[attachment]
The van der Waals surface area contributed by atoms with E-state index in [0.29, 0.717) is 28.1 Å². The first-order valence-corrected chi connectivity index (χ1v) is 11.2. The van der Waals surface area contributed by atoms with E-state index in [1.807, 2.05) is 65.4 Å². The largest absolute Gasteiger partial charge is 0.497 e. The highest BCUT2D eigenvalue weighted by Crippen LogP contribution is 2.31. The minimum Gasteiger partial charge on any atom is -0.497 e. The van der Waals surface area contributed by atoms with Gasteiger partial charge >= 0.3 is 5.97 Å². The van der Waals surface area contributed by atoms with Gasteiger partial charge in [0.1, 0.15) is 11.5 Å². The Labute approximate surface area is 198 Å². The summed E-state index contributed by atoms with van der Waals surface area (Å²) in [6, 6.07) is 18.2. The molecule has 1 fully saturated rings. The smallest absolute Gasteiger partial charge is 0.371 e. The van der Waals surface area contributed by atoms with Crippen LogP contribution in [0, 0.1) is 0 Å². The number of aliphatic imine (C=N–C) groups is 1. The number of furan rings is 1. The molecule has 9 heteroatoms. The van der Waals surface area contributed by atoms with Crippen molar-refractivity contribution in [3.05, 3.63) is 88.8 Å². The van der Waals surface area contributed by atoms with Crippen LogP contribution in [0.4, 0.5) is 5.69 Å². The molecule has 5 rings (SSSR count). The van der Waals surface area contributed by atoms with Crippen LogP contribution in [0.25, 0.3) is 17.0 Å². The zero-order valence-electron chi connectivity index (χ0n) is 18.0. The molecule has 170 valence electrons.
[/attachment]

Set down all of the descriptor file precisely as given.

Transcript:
The van der Waals surface area contributed by atoms with E-state index in [0.29, 0.717) is 28.1 Å². The first-order valence-corrected chi connectivity index (χ1v) is 11.2. The van der Waals surface area contributed by atoms with E-state index in [1.807, 2.05) is 65.4 Å². The largest absolute Gasteiger partial charge is 0.497 e. The highest BCUT2D eigenvalue weighted by Crippen LogP contribution is 2.31. The minimum Gasteiger partial charge on any atom is -0.497 e. The van der Waals surface area contributed by atoms with Gasteiger partial charge >= 0.3 is 5.97 Å². The van der Waals surface area contributed by atoms with Gasteiger partial charge in [0.1, 0.15) is 11.5 Å². The Labute approximate surface area is 198 Å². The summed E-state index contributed by atoms with van der Waals surface area (Å²) in [6, 6.07) is 18.2. The molecule has 1 fully saturated rings. The smallest absolute Gasteiger partial charge is 0.371 e. The van der Waals surface area contributed by atoms with Crippen LogP contribution in [0, 0.1) is 0 Å². The number of aliphatic imine (C=N–C) groups is 1. The number of furan rings is 1. The molecule has 9 heteroatoms. The van der Waals surface area contributed by atoms with Crippen molar-refractivity contribution in [3.05, 3.63) is 88.8 Å². The van der Waals surface area contributed by atoms with Crippen LogP contribution in [0.4, 0.5) is 5.69 Å². The molecule has 5 rings (SSSR count). The van der Waals surface area contributed by atoms with Crippen LogP contribution in [0.25, 0.3) is 17.0 Å². The zero-order valence-electron chi connectivity index (χ0n) is 18.0. The molecule has 170 valence electrons.